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The Blade Artist by Irvine Welsh

Jim Francis has finally found the perfect life – and is now unrecognisable, even to himself. A successful painter and sculptor, he lives quietly with his wife, Melanie, and their two young daughters, in an affluent beach town in California. Some say he’s a fake and a con man, while others see him as a genuine visionary.

But Francis has a very dark past, with another identity and a very different set of values. When he crosses the Atlantic to his native Scotland, for the funeral of a murdered son he barely knew, his old Edinburgh community expects him to take bloody revenge. But as he confronts his previous life, all those friends and enemies – and, most alarmingly, his former self – Francis seems to have other ideas.

When Melanie discovers something gruesome in California, which indicates that her husband’s violent past might also be his psychotic present, things start to go very bad, very quickly.

As soon as I heard about The Blade Artist, and that Irvine Welsh was bringing one of his most iconic characters back, I knew I had to read it. There was no way I was going to miss out on the return of one of my favourite literary creations. The good news? Begbie has returned and he is bringing a whole world of hurt with him.

As ever, Welsh’s writing offers a keen insight into the innermost workings of his protagonist. It is fascinating watching as Jim Francis devolves back into Francis Begbie. The process begins as soon as he steps of the plane. The longer he spends in his old stomping grounds the more their hold affects him. It’s a post-modern Jekyll and Hyde, his language regresses and the thin veneer of fragile civility he has expertly crafted is soon cracked. Scotland isn’t California and Jim has to reassert his old personality to survive. Francis ‘ Franco’ Begbie has to be given free reign.

It would be so easy to view Welsh’s creation as a two dimensional character. He could be dismissed as nothing more than a creature driven by his base instincts, primarily, hate and rage. He is so much more than that, however. Chapters in this novel flashback to his formative years and there is finally explanation as to who and what shaped him.  Begbie is that most elusive thing, a perfectly realised anti-hero. You may be horrified by his violence or shocked by his attitudes. I’m sure you won’t agree with many/all of his actions but the motivations behind each and every one of them are crystal clear. By the end of The Blade Artist, you understand exactly why this man is the way he is. Hell, you might even empathise with him a little bit.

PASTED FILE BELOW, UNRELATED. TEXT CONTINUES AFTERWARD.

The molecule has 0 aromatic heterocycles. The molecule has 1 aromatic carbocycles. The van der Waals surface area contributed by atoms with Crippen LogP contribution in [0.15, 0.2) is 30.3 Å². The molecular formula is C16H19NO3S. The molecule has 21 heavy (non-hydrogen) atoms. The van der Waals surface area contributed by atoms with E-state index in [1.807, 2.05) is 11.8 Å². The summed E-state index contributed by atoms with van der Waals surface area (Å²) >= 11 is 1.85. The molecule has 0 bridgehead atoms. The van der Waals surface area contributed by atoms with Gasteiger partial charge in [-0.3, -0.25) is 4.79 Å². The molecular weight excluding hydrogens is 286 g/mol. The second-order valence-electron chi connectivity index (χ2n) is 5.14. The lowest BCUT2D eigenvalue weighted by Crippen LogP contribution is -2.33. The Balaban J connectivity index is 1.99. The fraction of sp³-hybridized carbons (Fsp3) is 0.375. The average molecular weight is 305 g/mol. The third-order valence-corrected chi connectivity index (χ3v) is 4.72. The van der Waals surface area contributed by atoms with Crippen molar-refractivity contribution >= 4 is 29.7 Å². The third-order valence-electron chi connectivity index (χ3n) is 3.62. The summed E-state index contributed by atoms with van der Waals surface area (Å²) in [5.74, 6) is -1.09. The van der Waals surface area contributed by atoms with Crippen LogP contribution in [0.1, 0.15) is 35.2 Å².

The people surrounding Begbie are caught up in the maelstrom of revenge and violence he is at the centre of. The two characters I found most interesting had to be Melanie, Jim’s Californian wife, and Elspeth, Begbie’s long suffering sister. Both women have the most insight into Jim Francis/Frank Begbie. Elspeth in particular has a wonderfully sceptical view of her brother. In her view, he has always been utterly evil and that isn’t ever going to change.

There are a handful of wonderfully introspective moments that I wasn’t expecting. Returning to the city of his youth gives Begbie a chance to reflect on the choices he has made and the outcomes those choices have produced. The old adage holds true, no matter how much you want it, you can’t ever go back. Sure you can revisit the places of your past but they are irrevocably different from those place now consigned to memory. Part of me can easily relate to Begbie’s dilemma. I left the area I grew up a decade ago, Glasgow not Edinburgh for the curious amongst you, and whenever I go back to visit it’s just not the same. The expectation is that everything will remain in a perfect little bubble of memory, and whenever you go back it will be as you left it.  Sadly that is never going to be the case, we don’t exist in isolation and life moves on everywhere. There is a bittersweet undercurrent to the narrative as Begbie experiences this particular epiphany in his own inimitable style.

On a side note, I can only hope that this story eventually transfers to the big screen. In my head the role is inexorably linked with Robert Carlyle and his performance in Trainspotting. Carlyle has always been my go to bam. I’d love to see his interpretation of an old, more world weary Begbie. I read that as part of the current book tour for The Blade Artist, Irvine Welsh will be in Edinburgh this Sunday and that Robert Carlyle will be joining him on stage. Man, what I wouldn’t give to be in the audience for that one.

You’ll probably not be surprised when I tell you that Trainspotting had a profound effect on me way back in the early nineties. I’m sure my tattered old paperback is still lying around here somewhere. Decades later, Welsh’s writing is still just as captivating. The Blade Artist is angry and poignant and a whole host of conflicting emotions wrapped up in a perfect package. I was enthralled from beginning to end. When it comes to compelling fiction there is little better than an accomplished writer bringing their ‘A’ game. Irvine Welsh can deservedly be described as a master of modern Scottish fiction.

The Blade Artist is published by Jonathan Cape and is available now. Highly recommended.

The Blade Artist


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